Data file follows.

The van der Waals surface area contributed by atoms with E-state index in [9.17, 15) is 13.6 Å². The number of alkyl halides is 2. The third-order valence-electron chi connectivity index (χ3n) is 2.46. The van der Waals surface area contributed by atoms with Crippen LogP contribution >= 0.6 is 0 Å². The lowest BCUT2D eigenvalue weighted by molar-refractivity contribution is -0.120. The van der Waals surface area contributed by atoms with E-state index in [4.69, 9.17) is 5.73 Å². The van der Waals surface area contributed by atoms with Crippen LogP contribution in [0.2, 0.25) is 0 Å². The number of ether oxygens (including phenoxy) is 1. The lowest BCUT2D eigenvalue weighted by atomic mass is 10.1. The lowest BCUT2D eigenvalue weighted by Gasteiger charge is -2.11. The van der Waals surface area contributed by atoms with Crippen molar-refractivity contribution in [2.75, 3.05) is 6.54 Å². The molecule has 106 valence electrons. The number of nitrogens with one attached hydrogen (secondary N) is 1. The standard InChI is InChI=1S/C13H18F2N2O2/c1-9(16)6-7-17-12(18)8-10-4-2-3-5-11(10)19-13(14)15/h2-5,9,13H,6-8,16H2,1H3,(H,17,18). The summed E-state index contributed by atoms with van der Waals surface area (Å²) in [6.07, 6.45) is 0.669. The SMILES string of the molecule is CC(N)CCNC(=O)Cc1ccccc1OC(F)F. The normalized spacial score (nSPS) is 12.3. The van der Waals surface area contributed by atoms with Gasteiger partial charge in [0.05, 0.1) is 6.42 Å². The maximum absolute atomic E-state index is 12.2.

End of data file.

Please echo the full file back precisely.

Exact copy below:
The van der Waals surface area contributed by atoms with E-state index in [9.17, 15) is 13.6 Å². The number of alkyl halides is 2. The third-order valence-electron chi connectivity index (χ3n) is 2.46. The van der Waals surface area contributed by atoms with Crippen LogP contribution >= 0.6 is 0 Å². The lowest BCUT2D eigenvalue weighted by molar-refractivity contribution is -0.120. The van der Waals surface area contributed by atoms with E-state index in [4.69, 9.17) is 5.73 Å². The van der Waals surface area contributed by atoms with Crippen LogP contribution in [0.2, 0.25) is 0 Å². The number of ether oxygens (including phenoxy) is 1. The lowest BCUT2D eigenvalue weighted by atomic mass is 10.1. The lowest BCUT2D eigenvalue weighted by Gasteiger charge is -2.11. The van der Waals surface area contributed by atoms with Crippen molar-refractivity contribution in [2.75, 3.05) is 6.54 Å². The molecule has 106 valence electrons. The number of nitrogens with one attached hydrogen (secondary N) is 1. The standard InChI is InChI=1S/C13H18F2N2O2/c1-9(16)6-7-17-12(18)8-10-4-2-3-5-11(10)19-13(14)15/h2-5,9,13H,6-8,16H2,1H3,(H,17,18). The summed E-state index contributed by atoms with van der Waals surface area (Å²) in [6.07, 6.45) is 0.669. The SMILES string of the molecule is CC(N)CCNC(=O)Cc1ccccc1OC(F)F. The normalized spacial score (nSPS) is 12.3. The van der Waals surface area contributed by atoms with Gasteiger partial charge in [0.05, 0.1) is 6.42 Å². The maximum absolute atomic E-state index is 12.2.